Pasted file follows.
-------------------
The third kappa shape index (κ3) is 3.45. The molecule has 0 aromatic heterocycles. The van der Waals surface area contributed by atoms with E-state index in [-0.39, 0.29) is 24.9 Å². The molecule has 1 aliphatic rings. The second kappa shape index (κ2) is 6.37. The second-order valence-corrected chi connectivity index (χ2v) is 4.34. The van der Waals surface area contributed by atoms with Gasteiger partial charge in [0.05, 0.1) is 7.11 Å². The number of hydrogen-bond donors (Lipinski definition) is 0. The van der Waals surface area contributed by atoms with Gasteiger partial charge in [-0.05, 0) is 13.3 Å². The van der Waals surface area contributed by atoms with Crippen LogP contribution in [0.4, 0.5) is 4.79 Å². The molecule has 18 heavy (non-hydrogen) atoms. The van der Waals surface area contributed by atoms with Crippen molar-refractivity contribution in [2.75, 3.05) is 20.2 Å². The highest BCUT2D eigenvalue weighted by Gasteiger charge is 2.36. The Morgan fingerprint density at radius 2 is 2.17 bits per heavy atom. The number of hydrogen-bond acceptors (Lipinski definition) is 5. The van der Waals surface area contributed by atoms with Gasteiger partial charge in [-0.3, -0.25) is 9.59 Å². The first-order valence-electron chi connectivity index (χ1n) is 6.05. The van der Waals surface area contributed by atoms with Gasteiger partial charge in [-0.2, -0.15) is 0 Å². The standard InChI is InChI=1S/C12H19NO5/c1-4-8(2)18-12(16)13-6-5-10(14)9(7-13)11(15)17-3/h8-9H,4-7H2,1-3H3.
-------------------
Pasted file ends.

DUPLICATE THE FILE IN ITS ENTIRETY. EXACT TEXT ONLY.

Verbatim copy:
The third kappa shape index (κ3) is 3.45. The molecule has 0 aromatic heterocycles. The van der Waals surface area contributed by atoms with E-state index in [-0.39, 0.29) is 24.9 Å². The molecule has 1 aliphatic rings. The second kappa shape index (κ2) is 6.37. The second-order valence-corrected chi connectivity index (χ2v) is 4.34. The van der Waals surface area contributed by atoms with Gasteiger partial charge in [0.05, 0.1) is 7.11 Å². The number of hydrogen-bond donors (Lipinski definition) is 0. The van der Waals surface area contributed by atoms with Gasteiger partial charge in [-0.05, 0) is 13.3 Å². The van der Waals surface area contributed by atoms with Crippen LogP contribution in [0.4, 0.5) is 4.79 Å². The molecule has 18 heavy (non-hydrogen) atoms. The van der Waals surface area contributed by atoms with Crippen molar-refractivity contribution in [2.75, 3.05) is 20.2 Å². The highest BCUT2D eigenvalue weighted by Gasteiger charge is 2.36. The Morgan fingerprint density at radius 2 is 2.17 bits per heavy atom. The number of hydrogen-bond acceptors (Lipinski definition) is 5. The van der Waals surface area contributed by atoms with Gasteiger partial charge in [-0.3, -0.25) is 9.59 Å². The first-order valence-electron chi connectivity index (χ1n) is 6.05. The van der Waals surface area contributed by atoms with Gasteiger partial charge in [-0.2, -0.15) is 0 Å². The standard InChI is InChI=1S/C12H19NO5/c1-4-8(2)18-12(16)13-6-5-10(14)9(7-13)11(15)17-3/h8-9H,4-7H2,1-3H3.